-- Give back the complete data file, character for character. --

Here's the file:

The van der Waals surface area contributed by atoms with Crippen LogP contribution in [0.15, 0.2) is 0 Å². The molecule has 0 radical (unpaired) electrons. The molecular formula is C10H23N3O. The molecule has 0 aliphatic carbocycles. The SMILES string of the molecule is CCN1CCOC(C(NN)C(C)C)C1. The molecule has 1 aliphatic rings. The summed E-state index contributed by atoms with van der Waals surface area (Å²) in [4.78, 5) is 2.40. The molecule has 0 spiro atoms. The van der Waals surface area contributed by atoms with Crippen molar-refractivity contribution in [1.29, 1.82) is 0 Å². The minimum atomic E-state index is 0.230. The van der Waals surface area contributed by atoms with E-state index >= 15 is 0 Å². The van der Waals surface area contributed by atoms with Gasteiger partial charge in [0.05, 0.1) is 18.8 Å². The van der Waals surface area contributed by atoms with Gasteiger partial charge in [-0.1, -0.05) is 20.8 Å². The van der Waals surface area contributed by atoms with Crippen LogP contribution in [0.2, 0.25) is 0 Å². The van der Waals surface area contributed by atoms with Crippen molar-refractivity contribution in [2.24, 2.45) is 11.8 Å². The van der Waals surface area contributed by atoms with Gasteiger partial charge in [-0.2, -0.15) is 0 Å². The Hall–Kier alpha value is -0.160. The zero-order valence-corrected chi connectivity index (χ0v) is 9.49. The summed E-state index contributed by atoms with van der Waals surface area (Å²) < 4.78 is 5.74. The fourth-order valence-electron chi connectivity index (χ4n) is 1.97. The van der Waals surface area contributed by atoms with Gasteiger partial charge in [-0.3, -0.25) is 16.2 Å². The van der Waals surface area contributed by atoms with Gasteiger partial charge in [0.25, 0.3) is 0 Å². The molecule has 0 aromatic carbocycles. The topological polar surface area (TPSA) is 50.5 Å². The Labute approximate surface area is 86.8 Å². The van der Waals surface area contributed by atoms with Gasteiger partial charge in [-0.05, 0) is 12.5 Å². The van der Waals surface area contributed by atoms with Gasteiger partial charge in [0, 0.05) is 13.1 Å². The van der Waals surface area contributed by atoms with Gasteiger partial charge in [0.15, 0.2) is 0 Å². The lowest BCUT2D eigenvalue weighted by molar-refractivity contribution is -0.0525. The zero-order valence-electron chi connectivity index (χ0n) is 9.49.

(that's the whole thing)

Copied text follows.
The van der Waals surface area contributed by atoms with Crippen LogP contribution in [0.15, 0.2) is 0 Å². The molecule has 0 radical (unpaired) electrons. The molecular formula is C10H23N3O. The molecule has 0 aliphatic carbocycles. The SMILES string of the molecule is CCN1CCOC(C(NN)C(C)C)C1. The molecule has 1 aliphatic rings. The summed E-state index contributed by atoms with van der Waals surface area (Å²) in [4.78, 5) is 2.40. The molecule has 0 spiro atoms. The van der Waals surface area contributed by atoms with Crippen molar-refractivity contribution in [1.29, 1.82) is 0 Å². The minimum atomic E-state index is 0.230. The van der Waals surface area contributed by atoms with E-state index >= 15 is 0 Å². The van der Waals surface area contributed by atoms with Gasteiger partial charge in [0.05, 0.1) is 18.8 Å². The van der Waals surface area contributed by atoms with Gasteiger partial charge in [-0.1, -0.05) is 20.8 Å². The van der Waals surface area contributed by atoms with Crippen LogP contribution in [0.2, 0.25) is 0 Å². The van der Waals surface area contributed by atoms with Crippen molar-refractivity contribution in [2.24, 2.45) is 11.8 Å². The van der Waals surface area contributed by atoms with Gasteiger partial charge in [-0.2, -0.15) is 0 Å². The Hall–Kier alpha value is -0.160. The zero-order valence-corrected chi connectivity index (χ0v) is 9.49. The summed E-state index contributed by atoms with van der Waals surface area (Å²) < 4.78 is 5.74. The fourth-order valence-electron chi connectivity index (χ4n) is 1.97. The van der Waals surface area contributed by atoms with Gasteiger partial charge in [-0.3, -0.25) is 16.2 Å². The van der Waals surface area contributed by atoms with Gasteiger partial charge in [0.25, 0.3) is 0 Å². The molecule has 0 aromatic carbocycles. The topological polar surface area (TPSA) is 50.5 Å². The Labute approximate surface area is 86.8 Å². The van der Waals surface area contributed by atoms with Gasteiger partial charge in [-0.05, 0) is 12.5 Å². The van der Waals surface area contributed by atoms with Gasteiger partial charge in [0, 0.05) is 13.1 Å². The van der Waals surface area contributed by atoms with Gasteiger partial charge in [0.15, 0.2) is 0 Å². The lowest BCUT2D eigenvalue weighted by molar-refractivity contribution is -0.0525. The zero-order valence-electron chi connectivity index (χ0n) is 9.49.